Date of Award

Fall 2021

Document Type

Open Access Thesis



First Advisor

Samuel D. McQuillin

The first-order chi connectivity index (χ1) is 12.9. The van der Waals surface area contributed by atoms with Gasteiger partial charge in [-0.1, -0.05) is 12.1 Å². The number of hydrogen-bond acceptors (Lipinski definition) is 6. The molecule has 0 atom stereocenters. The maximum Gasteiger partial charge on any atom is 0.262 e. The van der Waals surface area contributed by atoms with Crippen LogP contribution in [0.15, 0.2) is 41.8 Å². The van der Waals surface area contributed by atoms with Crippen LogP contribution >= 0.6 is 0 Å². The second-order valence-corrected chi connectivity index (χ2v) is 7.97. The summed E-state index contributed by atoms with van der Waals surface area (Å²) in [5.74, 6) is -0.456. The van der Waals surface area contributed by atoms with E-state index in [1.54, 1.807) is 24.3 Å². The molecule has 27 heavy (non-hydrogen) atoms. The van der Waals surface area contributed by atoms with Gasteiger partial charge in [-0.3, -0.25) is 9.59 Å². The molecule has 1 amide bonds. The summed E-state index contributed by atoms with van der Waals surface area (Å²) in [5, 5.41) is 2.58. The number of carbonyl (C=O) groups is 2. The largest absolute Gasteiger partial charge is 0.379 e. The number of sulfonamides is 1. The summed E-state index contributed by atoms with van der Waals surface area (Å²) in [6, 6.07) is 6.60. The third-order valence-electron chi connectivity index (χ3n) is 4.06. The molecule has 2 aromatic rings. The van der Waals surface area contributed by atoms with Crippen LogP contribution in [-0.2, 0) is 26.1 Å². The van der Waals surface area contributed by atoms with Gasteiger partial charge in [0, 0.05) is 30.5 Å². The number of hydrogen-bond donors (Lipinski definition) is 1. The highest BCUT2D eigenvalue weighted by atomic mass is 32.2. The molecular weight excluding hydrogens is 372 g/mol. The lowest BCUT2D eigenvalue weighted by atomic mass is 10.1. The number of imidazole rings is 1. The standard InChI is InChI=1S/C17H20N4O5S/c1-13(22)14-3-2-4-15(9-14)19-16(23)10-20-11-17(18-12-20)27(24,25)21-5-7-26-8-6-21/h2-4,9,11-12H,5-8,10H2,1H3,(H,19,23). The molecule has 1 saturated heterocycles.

Students benefit both academically and psychosocially from close, supportive relationships with their teachers. Students who have close relationships with their teachers tend to adjust better to school, perform better academically, and engage in fewer problem behaviors. These benefits begin as early as preschool and mitigate several barriers to educational success for students from low-resource environments. However, it is unclear how changes in these relationships over time differentially influence positive outcomes. In this study, I test how changes in relationship closeness between students and teachers influence students’ expectations about future educational achievement. I also test how the strength of this association differs based on the academic expectations held by the student’s parents, the socioeconomic status of the student, and the student’s academic aptitude. Results indicate that changes in teacher-student closeness are positively related to changes in student educational expectations; this association is strongest for students whose parents hold low expectations, and/or for students with lower levels of academic aptitude. The results suggest that teacher-student relationship quality may be a beneficial intervention target for improving educational expectations in at-risk students.